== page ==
Auld Lang Syne rings in a new era for cannabis enthusiasts and investors alike come Monday, as California prepares to open the largest recreational-use market in the country on January 1. Enthusiasm is dampened, however, as the Associated Press reports that only 42 retail licenses have been issued as of Thursday afternoon. San Diego, the Palm Springs area, and Santa Cruz are ready for the new year celebration, while larger cities like Los Angeles and San Francisco were a step behind in approving regulations. For those cities, the wait for legalized cannabis continues.
Further complicating the new year celebration are worries over supply, as dispensaries are still unsure about what demand will be like on day one. According to the Associated Press, state officials are working overtime to issue retail licenses to meet consumer demand. Alex Traverso, a spokesman for the California Bureau of Cannabis Control, told the Associated Press that California would “issue as many licenses as we can.”
“On January 1, people are going to want to go out and buy cannabis,” Traverso told The Washington Post. “They’re going to have to be patient in that not every place will be up and running.”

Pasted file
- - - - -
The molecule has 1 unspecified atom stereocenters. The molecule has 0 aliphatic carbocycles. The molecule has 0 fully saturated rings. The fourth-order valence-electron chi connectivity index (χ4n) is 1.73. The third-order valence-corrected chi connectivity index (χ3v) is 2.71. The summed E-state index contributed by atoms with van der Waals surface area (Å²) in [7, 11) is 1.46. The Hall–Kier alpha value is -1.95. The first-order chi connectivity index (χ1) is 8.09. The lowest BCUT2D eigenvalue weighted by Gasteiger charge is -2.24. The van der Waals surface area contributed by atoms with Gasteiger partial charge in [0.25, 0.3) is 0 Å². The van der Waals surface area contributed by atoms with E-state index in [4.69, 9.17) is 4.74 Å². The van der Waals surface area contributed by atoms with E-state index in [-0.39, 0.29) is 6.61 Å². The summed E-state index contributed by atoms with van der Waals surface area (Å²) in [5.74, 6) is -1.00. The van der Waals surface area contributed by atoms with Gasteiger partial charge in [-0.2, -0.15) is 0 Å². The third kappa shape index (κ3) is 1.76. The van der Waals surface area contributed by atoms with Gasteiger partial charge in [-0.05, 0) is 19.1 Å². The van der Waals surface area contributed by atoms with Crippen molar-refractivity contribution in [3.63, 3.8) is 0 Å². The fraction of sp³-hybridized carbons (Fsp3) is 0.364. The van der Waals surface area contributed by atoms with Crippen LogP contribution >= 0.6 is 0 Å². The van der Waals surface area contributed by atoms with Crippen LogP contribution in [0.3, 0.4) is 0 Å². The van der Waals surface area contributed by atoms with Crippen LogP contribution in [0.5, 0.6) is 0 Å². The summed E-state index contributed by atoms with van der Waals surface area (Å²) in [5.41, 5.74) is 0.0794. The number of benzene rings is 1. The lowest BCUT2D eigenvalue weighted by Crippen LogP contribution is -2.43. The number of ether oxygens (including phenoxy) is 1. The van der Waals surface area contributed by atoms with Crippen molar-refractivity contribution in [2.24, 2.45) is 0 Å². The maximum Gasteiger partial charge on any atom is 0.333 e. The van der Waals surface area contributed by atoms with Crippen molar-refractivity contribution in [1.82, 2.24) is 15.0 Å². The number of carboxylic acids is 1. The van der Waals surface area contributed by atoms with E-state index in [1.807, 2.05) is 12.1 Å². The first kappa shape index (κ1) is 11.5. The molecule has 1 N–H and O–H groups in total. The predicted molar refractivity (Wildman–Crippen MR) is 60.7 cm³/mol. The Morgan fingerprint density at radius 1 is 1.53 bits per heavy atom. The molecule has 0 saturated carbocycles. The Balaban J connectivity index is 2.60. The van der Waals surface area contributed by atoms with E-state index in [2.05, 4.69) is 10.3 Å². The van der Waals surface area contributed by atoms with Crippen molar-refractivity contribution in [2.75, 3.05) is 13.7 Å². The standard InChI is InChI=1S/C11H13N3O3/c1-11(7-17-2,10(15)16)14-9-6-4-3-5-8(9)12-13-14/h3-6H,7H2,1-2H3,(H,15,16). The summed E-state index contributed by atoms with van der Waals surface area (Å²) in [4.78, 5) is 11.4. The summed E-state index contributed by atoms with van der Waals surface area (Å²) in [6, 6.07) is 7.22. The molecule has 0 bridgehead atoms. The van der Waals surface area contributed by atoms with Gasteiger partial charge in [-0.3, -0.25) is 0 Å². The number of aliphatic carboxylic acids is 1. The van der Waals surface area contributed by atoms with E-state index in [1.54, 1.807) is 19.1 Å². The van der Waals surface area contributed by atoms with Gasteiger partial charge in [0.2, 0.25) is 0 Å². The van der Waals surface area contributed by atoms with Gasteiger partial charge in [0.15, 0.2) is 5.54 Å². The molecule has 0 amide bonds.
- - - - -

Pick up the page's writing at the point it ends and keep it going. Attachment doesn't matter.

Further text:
In fact, The Washington Post paints a scene of chaos and confusion in California, with different counties and municipalities with varying levels of preparedness for prohibition’s repeal. Some critics accuse politicians of purposely holding up the process, making it difficult for businesses to grasp the rules of the new landscape.
“At the moment you have counties that have either outright banned, you have counties that have no clue, you have counties that have a clue,” David Hua, founder and CEO of Meadow, a medical marijuana delivery service told The Washington Post. “I feel like I’ve just gotten a major in political science and all this other stuff that I had no intention of doing, but it’s necessary.”
Of concern to smaller businesses is that the new regulations are far too friendly to larger corporations, leaving traditional mom-and-pop operations to fend for themselves. “California’s traditional cannabis industry has been thrown under the bus, and California is about to roll out the red carpet for large corporations,” one state Senator told The Washington Post.
Still, come Monday morning there will be plenty of celebrating. According to the Associated Press live music and t-shirt giveaways are just a small part of what one local outlet is calling the “Fweedom” festival. The mayor of Berkley will hold a ribbon-cutting ceremony at 6:00 AM, a county supervisor will do the same in San Jose an hour later.
“You’ll see the people who have been consumers for decades and they were for legalization back in the ’60s,” one dispensary told the Associated Press. “But you’re also going to see a more mainstream group of people who were waiting for the green light.”